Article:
? Supporting offenders with substance misuse problems whilst they wait

    for assessment/scripts

    ? Accompanying offenders to appointments such as doctors, benefits

    agency, drug rehabilitation projects or the job centre.

    ? Providing emotional support in times of personal crisis

    ? Helping with access to appropriate accommodation

The project was provided with sufficient funds to enable it to run a 12 month pilot

    and as the project effectively began its work in May as the first two workers took

    up their posts 2004, the pilot had now run its course.

    4 EVALUATION FINDINGS

This project has only been operational for a year. However, for much of this time

    it was operating under strength, as one of the two mentors appointed at the

    outset of the project found that the post was not suitable for her and she left

    after a few months. It was suggested to the evaluation team by one interviewee

    that:

“*******(the mentor‟s name), really struggled with the role and found

    working with some of the characters she was asked to support really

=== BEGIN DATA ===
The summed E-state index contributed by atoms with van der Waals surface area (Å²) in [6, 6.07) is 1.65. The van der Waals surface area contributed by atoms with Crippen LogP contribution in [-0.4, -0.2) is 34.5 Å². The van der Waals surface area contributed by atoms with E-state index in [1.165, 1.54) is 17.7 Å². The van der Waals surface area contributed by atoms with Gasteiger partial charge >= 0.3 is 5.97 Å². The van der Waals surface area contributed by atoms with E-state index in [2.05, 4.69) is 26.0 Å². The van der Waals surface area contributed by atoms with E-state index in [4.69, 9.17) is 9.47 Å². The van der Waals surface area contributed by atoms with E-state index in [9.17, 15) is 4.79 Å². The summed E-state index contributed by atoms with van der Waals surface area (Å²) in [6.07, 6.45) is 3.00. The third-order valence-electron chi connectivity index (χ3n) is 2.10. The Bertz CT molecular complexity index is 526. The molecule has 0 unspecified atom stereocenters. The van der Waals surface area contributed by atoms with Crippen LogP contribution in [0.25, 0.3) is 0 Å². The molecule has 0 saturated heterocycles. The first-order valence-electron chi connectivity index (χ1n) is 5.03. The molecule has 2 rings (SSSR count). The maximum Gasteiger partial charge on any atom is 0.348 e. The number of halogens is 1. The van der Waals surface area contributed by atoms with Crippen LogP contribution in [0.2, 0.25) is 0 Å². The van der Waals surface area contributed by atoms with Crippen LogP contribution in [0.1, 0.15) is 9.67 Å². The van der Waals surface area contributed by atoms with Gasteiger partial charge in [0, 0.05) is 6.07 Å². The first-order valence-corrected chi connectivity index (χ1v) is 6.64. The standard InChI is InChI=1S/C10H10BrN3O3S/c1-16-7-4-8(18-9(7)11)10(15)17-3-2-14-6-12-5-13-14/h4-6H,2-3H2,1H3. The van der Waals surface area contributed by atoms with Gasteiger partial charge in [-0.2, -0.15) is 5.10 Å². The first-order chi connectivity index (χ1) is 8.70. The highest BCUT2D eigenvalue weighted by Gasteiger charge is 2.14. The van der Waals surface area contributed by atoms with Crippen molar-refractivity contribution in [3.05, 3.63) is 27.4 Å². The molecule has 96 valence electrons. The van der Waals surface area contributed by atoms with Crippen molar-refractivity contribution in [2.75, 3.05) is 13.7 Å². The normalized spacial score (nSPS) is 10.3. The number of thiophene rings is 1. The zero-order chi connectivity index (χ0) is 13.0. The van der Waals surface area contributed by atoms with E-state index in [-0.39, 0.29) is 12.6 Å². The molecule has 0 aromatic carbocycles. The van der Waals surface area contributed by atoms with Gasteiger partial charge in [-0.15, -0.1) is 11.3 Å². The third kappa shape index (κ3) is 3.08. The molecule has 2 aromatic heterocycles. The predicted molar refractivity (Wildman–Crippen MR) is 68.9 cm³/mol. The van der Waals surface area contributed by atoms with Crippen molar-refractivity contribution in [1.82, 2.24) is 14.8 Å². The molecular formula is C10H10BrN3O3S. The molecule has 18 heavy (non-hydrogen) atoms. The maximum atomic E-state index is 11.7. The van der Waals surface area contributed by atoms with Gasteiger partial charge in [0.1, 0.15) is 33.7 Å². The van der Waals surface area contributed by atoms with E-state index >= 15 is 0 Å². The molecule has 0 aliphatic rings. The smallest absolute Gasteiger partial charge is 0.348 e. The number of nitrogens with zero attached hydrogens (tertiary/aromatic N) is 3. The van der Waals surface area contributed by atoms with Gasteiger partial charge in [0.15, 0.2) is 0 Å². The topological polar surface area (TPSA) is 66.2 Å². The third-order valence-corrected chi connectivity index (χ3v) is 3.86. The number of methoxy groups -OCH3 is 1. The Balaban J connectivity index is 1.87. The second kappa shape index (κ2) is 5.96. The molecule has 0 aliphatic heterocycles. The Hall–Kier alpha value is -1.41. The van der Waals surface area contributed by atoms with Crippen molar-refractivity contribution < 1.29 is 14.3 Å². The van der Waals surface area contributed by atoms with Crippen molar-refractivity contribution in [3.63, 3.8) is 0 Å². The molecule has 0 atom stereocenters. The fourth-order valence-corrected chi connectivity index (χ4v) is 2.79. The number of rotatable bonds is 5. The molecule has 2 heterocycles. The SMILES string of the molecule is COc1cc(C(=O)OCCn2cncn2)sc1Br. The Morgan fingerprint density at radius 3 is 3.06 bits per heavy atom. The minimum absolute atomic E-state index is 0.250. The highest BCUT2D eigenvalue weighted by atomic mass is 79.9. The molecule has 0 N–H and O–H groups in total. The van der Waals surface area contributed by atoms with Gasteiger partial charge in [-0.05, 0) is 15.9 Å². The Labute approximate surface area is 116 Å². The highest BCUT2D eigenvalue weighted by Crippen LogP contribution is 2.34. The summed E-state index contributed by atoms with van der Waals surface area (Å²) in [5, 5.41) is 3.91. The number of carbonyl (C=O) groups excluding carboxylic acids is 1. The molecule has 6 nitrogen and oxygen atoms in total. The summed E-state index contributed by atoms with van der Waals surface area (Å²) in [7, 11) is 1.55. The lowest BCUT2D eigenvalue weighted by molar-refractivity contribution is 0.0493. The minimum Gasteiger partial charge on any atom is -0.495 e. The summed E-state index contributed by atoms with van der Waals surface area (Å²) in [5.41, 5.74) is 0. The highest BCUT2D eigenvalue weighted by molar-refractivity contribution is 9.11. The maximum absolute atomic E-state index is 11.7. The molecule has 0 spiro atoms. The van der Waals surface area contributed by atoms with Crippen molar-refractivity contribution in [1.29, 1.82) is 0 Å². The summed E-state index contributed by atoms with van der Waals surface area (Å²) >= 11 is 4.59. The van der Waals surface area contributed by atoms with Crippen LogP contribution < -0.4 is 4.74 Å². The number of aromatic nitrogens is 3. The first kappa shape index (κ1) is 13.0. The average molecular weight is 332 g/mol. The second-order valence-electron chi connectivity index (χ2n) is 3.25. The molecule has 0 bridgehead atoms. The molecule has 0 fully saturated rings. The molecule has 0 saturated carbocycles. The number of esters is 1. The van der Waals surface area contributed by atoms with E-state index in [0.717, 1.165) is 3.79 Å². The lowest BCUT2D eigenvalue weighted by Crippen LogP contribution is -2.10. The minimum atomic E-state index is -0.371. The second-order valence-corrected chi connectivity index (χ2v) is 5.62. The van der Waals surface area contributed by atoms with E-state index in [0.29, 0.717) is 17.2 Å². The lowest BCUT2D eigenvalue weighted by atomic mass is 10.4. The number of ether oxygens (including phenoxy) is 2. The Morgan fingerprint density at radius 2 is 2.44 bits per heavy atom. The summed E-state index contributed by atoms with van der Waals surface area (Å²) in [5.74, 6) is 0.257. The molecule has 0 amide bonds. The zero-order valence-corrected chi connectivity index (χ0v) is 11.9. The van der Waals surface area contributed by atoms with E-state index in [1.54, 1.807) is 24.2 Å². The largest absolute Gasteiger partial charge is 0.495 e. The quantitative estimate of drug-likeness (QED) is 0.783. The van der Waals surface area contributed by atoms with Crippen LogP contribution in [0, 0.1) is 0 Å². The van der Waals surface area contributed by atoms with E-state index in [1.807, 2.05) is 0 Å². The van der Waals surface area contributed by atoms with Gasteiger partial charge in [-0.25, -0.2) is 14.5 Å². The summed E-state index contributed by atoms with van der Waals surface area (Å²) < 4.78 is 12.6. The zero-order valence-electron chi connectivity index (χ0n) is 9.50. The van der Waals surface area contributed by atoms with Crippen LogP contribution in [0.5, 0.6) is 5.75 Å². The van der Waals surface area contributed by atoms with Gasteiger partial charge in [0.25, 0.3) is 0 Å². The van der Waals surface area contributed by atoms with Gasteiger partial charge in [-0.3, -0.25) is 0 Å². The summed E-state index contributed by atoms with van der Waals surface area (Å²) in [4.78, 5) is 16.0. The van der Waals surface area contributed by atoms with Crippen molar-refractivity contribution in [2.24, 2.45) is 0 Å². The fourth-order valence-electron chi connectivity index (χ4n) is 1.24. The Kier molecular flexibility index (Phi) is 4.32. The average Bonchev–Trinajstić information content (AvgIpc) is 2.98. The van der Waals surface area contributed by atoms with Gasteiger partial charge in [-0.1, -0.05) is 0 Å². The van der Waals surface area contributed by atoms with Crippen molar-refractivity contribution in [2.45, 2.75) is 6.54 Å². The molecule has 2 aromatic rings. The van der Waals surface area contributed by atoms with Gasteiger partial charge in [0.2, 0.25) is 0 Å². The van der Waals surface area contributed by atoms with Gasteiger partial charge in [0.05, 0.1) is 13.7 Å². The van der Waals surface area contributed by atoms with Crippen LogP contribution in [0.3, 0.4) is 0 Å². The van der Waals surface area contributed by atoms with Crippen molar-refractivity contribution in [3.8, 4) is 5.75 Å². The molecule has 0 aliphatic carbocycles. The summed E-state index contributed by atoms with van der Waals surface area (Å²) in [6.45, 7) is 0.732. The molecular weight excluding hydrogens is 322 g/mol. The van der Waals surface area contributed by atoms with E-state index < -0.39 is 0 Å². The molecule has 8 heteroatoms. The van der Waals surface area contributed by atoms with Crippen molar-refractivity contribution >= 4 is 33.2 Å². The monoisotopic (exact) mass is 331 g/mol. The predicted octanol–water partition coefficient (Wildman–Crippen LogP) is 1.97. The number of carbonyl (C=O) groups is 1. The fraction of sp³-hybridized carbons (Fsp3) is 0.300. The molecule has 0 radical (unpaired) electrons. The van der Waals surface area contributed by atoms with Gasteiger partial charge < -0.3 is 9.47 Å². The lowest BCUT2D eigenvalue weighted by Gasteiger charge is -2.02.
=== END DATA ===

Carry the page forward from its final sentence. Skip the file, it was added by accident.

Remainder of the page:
demanding and draining on her. She never really settled.

    thThis person left on the 6 September 2004 and the recruitment process that

    followed led to a second offender mentor being appointed to begin working for ththe project on the 4 January 2005. In addition to this, there were changes in the

    management of the project at an early stage. As was explained to an evaluation

    team member:

Unfortunately, due to Probation Service operational requirements, the

    Project Manager who had been involved with the initial negotiations to

    set up the project and who had appointed the staff was moved to another

    post in May, 2004, just as the project was beginning. As a consequence

    of this, whilst other staff gave what support they could, the project had a

    stuttering start”

Despite these drawbacks, as will be illustrated later, the project has managed to

    perform reasonably well against it predicted outputs the other evidence gathered

    for this report also suggests that it is appreciated by the project’s direct

    beneficiaries- the offenders - and that the work of the mentors appears to be

    effective. Nonetheless, in terms of the overall ambition to reduce re-offending,